back in 1985, i was quite the youth minister. at least in my own eyes.
i was thirty years old…i had been happily married for ten years and was the father of two little socal beach boys. i already had 12 years of youth ministry experience under my belt…the previous five years at a large church with a large youth group in the heart of downtown surf city, usa (huntington beach).
i had a master’s degree in preaching and was well on my way to a second one in marriage and family counseling. i had taught youth ministry in our local bible college for eight years. i taught regularly at youth ministry conferences and camps and training workshops. i had travelled internationally leading kids on short-term mission trips.
i played the guitar and had a decent jump shot from the baseline. i even had a pretty sweet mullet before it was cool (and then totally un-cool). i was livin’ the dream. at least in my own head.
looking back on it, i don’t think i was full of myself, tho i’m sure others may have thought that about me. i had good friends who were quick to knock me of my self-made pedestal. my awareness of the presence of god in my life and world was real and my commitment to kingdom living was pretty authentic.
but i was far from perfect and even farther from the person god had designed me to be.
in early 1986, everything started to change at the church i served. in the midst of enormous and almost unheard of financial debt, our beloved senior minister and the great patriarch of our church family (and my boss) died unexpectedly. we were a church family in turmoil.
and i apparently became very marketable, available, and a hot commodity in the youth ministry world. go figure.
i started getting regular phone calls from churches who thought i could be the next great thing in youth ministry for their church. i had never received job offers like this before. to be honest, it was flattering. the words of praise the people (usually senior pastors) used filled my head. and started to puff my ego. (like i said, i was far from what i needed to be).
a common theme among my new suitors was this: “you need to expand your influence. come to our bigger church and you’ll have a bigger budget and more kids and more resources. you’ll be able to speak on a larger platform to a much larger audience. you’ll have the time to speak and write. you’ll be able to multiply your life and ministry and leave a legacy that will never be able to happen if you stay where you are at.”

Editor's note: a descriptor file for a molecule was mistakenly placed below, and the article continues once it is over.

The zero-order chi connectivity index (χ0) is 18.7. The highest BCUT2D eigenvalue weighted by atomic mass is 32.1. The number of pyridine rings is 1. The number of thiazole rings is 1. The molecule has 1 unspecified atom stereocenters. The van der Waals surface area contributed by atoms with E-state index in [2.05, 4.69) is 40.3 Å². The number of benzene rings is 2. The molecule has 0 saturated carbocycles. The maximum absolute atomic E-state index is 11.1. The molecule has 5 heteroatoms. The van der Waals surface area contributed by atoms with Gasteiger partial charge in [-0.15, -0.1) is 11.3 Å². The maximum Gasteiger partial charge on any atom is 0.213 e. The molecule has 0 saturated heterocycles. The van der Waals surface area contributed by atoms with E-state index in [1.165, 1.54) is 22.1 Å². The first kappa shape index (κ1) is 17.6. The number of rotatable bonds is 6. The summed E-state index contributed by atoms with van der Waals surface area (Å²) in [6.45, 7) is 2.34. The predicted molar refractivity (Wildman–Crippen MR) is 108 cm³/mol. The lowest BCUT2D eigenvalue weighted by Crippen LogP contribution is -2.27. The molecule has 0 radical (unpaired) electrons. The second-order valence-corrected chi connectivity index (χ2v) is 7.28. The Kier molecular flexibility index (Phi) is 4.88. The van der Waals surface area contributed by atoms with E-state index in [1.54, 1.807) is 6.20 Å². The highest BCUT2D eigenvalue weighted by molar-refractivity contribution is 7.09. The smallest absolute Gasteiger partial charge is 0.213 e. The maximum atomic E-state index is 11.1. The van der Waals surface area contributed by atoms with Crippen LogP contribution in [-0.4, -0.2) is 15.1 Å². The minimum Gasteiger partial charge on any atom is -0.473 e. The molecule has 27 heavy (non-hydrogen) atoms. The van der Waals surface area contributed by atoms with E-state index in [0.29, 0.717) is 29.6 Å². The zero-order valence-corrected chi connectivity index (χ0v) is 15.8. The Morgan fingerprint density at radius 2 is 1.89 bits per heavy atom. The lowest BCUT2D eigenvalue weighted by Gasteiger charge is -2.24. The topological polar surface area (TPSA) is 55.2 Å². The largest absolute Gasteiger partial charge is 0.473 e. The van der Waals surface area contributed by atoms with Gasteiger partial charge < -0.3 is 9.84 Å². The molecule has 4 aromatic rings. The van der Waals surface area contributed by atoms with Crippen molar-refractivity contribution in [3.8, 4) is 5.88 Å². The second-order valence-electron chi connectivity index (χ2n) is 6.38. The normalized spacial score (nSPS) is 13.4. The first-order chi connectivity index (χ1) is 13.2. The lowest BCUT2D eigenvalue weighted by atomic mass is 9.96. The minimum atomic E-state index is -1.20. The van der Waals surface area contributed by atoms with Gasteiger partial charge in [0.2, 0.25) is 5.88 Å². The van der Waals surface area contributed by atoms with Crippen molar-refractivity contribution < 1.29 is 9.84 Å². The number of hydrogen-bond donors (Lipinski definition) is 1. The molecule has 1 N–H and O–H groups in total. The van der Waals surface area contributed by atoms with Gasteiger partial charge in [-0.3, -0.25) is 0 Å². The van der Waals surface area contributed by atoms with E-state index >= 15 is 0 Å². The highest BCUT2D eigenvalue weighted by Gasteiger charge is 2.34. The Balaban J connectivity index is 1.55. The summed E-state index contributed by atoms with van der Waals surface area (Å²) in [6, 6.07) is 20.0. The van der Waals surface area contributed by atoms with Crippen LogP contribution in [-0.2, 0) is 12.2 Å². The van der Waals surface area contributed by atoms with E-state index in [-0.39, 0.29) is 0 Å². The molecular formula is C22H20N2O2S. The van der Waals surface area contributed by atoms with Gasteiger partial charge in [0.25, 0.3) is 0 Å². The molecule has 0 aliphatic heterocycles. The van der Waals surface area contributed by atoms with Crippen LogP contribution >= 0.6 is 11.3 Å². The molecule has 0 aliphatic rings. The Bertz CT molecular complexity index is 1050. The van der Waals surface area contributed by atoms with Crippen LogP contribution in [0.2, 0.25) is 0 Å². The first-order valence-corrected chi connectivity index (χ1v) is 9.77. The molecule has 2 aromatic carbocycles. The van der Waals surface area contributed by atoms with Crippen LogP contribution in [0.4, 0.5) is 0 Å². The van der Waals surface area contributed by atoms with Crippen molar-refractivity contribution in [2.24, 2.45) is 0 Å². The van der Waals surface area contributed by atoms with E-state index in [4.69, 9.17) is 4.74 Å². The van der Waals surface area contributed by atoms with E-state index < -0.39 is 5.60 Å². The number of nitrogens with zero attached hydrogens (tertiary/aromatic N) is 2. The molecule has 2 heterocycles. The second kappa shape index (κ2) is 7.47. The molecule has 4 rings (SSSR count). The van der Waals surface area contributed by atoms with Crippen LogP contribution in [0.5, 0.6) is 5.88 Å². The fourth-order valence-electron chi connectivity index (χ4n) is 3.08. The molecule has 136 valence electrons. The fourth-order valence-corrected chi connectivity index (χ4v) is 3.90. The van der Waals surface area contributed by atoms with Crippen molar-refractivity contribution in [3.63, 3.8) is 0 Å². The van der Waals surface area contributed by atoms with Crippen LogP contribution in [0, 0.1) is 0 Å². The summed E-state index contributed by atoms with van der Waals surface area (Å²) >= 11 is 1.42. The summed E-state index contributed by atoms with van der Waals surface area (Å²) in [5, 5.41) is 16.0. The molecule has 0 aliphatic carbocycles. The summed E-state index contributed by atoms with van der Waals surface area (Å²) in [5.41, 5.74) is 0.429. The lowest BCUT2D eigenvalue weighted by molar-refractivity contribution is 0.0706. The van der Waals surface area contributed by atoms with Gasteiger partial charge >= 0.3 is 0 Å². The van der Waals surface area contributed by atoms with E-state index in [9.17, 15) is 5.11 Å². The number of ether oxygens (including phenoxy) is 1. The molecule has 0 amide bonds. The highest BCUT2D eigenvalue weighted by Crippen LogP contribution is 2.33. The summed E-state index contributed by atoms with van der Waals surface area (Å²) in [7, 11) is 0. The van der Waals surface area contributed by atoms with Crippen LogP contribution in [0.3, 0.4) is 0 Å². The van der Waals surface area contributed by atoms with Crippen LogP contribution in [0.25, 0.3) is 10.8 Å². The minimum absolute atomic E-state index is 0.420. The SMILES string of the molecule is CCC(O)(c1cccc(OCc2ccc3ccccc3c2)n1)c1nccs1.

pretty convincing, huh? especially to an aspiring young world-changer with a tendency to have visions of grandeur and a regular battle with an over-blown sense of importance. talk about tempting.
have i ever mentioned that i was married to a young, good-looking version of mother teresa?
after one particularly gratifying and ego-boosting phone interview, wanda and i began to talk. she listened to me embellish the opportunities and possibilities associated with this new potential to move up the ministry corporate ladder. and then she spoke some simple words that have never left me and shaped our whole approach to life and ministry to this day:
“why do you feel a need to expand your influence? why don’t we just stay here and be faithful to what god led us to do? why don’t we just keep doing what we’re doing and leave the expanding and multiplying and influencing to god?”
after that moment, saying “no” was easy. the appeal for big and influential no longer held any interest to me. even though we ultimately left that church after five more years, it was not because we were drawn to something with eye or ego appeal. we had simply come to the end of our usefulness.
and it was ok.
man…am i grateful for my wife.